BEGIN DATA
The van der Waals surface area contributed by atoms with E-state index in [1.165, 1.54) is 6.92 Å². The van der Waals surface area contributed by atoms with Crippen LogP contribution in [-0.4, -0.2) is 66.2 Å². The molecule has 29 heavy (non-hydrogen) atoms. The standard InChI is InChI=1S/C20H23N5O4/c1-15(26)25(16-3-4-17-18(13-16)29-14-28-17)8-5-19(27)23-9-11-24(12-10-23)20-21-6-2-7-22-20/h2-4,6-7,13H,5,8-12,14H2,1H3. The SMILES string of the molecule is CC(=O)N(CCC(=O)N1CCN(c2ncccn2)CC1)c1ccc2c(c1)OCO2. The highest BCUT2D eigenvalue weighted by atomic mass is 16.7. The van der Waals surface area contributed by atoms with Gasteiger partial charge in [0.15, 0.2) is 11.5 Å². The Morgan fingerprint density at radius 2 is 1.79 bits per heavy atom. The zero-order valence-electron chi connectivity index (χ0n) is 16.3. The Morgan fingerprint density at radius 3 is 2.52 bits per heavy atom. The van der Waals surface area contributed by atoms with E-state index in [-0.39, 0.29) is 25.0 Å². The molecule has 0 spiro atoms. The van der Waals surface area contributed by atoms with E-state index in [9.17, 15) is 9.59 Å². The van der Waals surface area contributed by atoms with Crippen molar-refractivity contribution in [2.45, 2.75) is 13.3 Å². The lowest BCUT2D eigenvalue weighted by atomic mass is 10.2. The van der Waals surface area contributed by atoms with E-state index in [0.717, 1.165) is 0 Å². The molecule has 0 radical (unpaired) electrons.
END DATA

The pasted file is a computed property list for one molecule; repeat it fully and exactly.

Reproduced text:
The van der Waals surface area contributed by atoms with E-state index in [1.165, 1.54) is 6.92 Å². The van der Waals surface area contributed by atoms with Crippen LogP contribution in [-0.4, -0.2) is 66.2 Å². The molecule has 29 heavy (non-hydrogen) atoms. The standard InChI is InChI=1S/C20H23N5O4/c1-15(26)25(16-3-4-17-18(13-16)29-14-28-17)8-5-19(27)23-9-11-24(12-10-23)20-21-6-2-7-22-20/h2-4,6-7,13H,5,8-12,14H2,1H3. The SMILES string of the molecule is CC(=O)N(CCC(=O)N1CCN(c2ncccn2)CC1)c1ccc2c(c1)OCO2. The highest BCUT2D eigenvalue weighted by atomic mass is 16.7. The van der Waals surface area contributed by atoms with Gasteiger partial charge in [0.15, 0.2) is 11.5 Å². The Morgan fingerprint density at radius 2 is 1.79 bits per heavy atom. The zero-order valence-electron chi connectivity index (χ0n) is 16.3. The Morgan fingerprint density at radius 3 is 2.52 bits per heavy atom. The van der Waals surface area contributed by atoms with E-state index in [-0.39, 0.29) is 25.0 Å². The molecule has 0 spiro atoms. The van der Waals surface area contributed by atoms with E-state index in [9.17, 15) is 9.59 Å². The van der Waals surface area contributed by atoms with Crippen molar-refractivity contribution in [2.45, 2.75) is 13.3 Å². The lowest BCUT2D eigenvalue weighted by atomic mass is 10.2. The van der Waals surface area contributed by atoms with E-state index in [0.717, 1.165) is 0 Å². The molecule has 0 radical (unpaired) electrons.